Making Russia an enemy in the fight against criminal finance could be costly.
- By Jamila TrindleJamila Trindle is a senior reporter who covers finance, economics and business where they intersect with national security and foreign policy. Her beat spans everything from the economic underpinnings of conflict to sanctions, corruption and terror finance. Before coming to Foreign Policy magazine, Jamila reported for the Wall Street Journal’s Washington bureau, covering financial regulation and economics. She has also worked as a foreign correspondent in China, Indonesia and Turkey as a freelancer for NPR, Marketplace, The Guardian and others. She moved back to the U.S. to cover the post-crisis economy for PBS in 2009.
Barack Obama’s administration has spent weeks threatening tough sanctions against Russia, only to impose modest measures like visa bans. The White House has good reason to proceed carefully: Targeting Moscow for its invasion of Ukraine could undermine the ongoing U.S.-led efforts to crack down on the financing of everything from drugs to nuclear weapons.
President Obama has authorized the Treasury Department to prepare for potential sanctions that would freeze the assets of Russian officials linked to the invasion, but it’s unclear how far the White House will actually be willing to go. Obama used a meeting with acting Ukrainian Prime Minister Arseniy Patsenyuk this week to again warn Russia that there would be "a cost" for the incursion into Ukraine, but so far the United States has posed only visa bans on a limited number of Russian and Ukrainian officials.
The West has powerful tools at its disposal for use against Russia, including potentially levying sanctions against certain Russian banks and companies. That would be a huge, and dangerous, gamble. Russia has promised to retaliate for any Western sanctions, perhaps by seizing the assets of American firms operating in Russia. The bigger risk, though, is that Russia could do everything in its power to prevent the United States and its allies from using the global financial system to combat other foes.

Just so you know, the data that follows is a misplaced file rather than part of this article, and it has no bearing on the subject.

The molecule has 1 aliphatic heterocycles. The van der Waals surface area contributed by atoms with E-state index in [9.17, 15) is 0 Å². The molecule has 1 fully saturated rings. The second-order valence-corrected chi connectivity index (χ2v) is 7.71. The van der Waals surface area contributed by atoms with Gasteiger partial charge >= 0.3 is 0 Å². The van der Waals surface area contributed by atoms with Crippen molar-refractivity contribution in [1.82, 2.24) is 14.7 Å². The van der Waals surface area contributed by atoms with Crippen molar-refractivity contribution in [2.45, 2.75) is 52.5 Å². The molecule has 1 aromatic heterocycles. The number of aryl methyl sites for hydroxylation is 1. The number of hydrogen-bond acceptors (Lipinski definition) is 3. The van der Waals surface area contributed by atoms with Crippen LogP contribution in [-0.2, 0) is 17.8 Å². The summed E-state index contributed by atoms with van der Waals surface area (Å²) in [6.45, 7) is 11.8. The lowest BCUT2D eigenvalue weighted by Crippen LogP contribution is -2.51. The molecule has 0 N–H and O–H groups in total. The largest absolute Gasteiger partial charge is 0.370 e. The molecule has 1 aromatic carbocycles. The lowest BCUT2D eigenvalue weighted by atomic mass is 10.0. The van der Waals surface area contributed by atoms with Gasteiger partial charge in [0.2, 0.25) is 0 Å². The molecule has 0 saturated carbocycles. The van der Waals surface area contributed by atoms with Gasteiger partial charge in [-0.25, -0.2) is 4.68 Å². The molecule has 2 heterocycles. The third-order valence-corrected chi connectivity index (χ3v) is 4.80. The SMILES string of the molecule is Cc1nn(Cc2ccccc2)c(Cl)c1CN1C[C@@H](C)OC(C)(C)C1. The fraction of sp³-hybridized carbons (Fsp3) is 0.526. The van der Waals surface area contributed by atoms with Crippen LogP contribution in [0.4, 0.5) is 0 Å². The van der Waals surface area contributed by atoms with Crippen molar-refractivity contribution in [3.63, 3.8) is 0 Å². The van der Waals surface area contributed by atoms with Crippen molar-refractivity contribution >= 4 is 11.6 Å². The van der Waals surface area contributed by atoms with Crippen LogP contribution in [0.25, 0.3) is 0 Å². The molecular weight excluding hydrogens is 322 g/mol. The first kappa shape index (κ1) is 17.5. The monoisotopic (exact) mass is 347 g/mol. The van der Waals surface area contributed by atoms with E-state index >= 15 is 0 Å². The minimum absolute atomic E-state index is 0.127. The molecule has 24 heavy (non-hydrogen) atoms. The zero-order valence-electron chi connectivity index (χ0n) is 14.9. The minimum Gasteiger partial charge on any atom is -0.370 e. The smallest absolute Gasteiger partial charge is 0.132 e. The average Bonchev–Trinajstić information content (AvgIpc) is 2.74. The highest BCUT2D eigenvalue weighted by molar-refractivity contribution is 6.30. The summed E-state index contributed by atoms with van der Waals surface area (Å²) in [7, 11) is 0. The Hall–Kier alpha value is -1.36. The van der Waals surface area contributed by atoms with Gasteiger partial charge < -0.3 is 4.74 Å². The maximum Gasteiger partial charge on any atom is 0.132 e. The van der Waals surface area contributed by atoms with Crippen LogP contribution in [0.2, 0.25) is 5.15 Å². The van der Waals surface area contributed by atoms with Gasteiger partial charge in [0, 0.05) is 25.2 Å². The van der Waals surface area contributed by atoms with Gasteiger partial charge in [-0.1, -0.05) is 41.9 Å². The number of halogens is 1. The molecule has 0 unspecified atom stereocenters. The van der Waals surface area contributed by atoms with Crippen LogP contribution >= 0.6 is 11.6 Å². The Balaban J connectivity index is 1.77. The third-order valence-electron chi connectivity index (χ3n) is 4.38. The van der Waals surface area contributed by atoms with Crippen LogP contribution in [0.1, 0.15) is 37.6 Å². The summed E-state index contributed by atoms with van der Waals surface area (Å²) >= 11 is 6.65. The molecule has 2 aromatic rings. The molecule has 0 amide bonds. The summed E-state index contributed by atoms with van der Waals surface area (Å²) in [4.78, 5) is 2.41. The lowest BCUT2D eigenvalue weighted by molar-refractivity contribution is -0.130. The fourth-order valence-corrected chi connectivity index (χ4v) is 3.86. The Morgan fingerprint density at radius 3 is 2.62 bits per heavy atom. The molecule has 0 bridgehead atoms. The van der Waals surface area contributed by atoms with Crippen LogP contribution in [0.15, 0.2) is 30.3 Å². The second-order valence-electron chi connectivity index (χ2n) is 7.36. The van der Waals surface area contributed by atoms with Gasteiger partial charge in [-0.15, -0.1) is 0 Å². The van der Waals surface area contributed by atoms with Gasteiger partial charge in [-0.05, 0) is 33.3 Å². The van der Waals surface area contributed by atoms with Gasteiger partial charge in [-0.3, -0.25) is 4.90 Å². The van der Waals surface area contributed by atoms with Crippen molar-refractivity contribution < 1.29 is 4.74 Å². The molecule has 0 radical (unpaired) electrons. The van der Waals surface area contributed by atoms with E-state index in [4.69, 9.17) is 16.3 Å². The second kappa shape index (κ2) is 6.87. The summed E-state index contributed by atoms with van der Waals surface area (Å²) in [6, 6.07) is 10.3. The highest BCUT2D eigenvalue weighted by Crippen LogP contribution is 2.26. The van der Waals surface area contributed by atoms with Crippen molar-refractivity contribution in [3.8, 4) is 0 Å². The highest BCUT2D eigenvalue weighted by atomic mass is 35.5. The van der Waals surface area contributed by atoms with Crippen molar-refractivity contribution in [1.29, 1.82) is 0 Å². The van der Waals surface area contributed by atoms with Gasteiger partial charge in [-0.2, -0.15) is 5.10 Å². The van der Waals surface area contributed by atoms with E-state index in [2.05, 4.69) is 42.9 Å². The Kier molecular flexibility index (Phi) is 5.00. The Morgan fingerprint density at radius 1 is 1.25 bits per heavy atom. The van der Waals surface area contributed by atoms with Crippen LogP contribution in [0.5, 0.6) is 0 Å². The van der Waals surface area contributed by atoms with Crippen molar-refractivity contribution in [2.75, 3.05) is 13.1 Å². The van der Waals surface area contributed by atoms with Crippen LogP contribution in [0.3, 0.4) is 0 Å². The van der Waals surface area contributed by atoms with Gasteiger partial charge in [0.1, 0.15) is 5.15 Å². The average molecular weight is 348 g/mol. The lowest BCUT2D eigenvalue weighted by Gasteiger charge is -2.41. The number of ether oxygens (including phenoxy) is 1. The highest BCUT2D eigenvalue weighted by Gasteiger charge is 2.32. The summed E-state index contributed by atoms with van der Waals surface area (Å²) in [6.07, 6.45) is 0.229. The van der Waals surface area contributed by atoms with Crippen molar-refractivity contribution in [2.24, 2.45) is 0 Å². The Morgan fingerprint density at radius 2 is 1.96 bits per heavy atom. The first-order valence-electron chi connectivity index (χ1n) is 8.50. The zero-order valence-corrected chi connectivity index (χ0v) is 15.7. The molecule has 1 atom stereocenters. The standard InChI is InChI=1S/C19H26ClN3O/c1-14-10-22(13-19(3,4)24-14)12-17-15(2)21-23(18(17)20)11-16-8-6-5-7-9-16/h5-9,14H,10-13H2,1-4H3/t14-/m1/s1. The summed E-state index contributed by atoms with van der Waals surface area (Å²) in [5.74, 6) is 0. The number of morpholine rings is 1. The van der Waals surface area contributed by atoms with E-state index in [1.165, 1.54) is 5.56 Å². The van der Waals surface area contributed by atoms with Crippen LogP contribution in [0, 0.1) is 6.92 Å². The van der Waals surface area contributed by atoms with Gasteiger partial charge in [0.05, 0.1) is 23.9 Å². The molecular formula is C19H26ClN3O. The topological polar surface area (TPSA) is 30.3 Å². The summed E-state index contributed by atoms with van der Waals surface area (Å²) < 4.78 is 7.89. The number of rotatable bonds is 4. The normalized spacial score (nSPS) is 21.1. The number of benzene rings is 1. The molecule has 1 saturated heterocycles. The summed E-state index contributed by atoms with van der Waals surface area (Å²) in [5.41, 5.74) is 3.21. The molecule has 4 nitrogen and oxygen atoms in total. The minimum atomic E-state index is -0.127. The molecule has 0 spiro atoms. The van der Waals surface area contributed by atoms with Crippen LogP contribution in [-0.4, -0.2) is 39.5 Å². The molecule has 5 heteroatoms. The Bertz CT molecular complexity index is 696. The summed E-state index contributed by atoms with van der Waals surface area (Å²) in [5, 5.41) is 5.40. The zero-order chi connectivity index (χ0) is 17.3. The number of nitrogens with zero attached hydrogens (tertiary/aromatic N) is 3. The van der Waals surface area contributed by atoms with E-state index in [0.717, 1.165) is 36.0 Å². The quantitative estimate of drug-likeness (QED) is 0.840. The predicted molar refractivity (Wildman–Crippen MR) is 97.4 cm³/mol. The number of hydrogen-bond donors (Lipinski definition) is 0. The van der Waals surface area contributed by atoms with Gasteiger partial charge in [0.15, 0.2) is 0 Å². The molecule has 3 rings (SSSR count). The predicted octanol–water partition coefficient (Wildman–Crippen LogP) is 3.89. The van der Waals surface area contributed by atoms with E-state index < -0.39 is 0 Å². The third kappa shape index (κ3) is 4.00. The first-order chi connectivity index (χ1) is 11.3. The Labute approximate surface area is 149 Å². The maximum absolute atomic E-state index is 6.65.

Russia has been instrumental in isolating North Korea and Iran by refusing to veto hard-hitting United Nations Security Council sanctions resolutions. Those measures have been credited with hobbling the Iranian economy and bringing Iranian negotiators back to the table to talk about dismantling the country’s nuclear program. American sanctions against Moscow could persuade Russian strongman Vladimir Putin to retaliate by ignoring current sanctions, expanding his commercial dealings with Tehran, and vetoing any new effort to impose new sanctions if the current nuclear talks end without a deal.
Earlier this year, reports that Russia was negotiating an oil deal with Iran fed fears that Russia is more foe than friend. U.S. lawmakers questioned whether Russia was taking the interim nuclear pact with Iran as a free pass to ignore the sanctions that remain in place and buy more Iranian oil. U.S. officials responded by warning Russia that it could be sanctioned for buying or trading goods for Iranian oil, and so far the deal hasn’t gone through.
Russia would have a multitude of ways of responding. It could stop helping the U.S.-led effort to ferret out financial transactions of drug kingpins, weapons traffickers, and terrorist organizations like al Qaeda. Russia has signed on with international efforts to combat money laundering, bribery, and nuclear weapons proliferators by stepping up oversight of the financial system, isolating bad actors, and freezing their assets. If Russia becomes a target of those same efforts, it will likely be less enthusiastic about enforcing them against others.
Over the past 10 years, the United States has pushed, prodded, and cajoled the rest of the world — including Russia — into doing a better job of monitoring the global financial system to prevent it from being used for criminal activity. In 2000, the Financial Action Task Force (FATF), a standard-setting body that pushes countries to rein in illegal activity by reviewing their regulatory systems, named Russia as a haven for money laundering due to its lack of laws and proper oversight. Russia joined FATF in 2003, and the following year the Russian Central Bank started shutting down lawless Russian banks, including one that accepted $1 million in ransom money after two Russian executives were kidnapped and killed.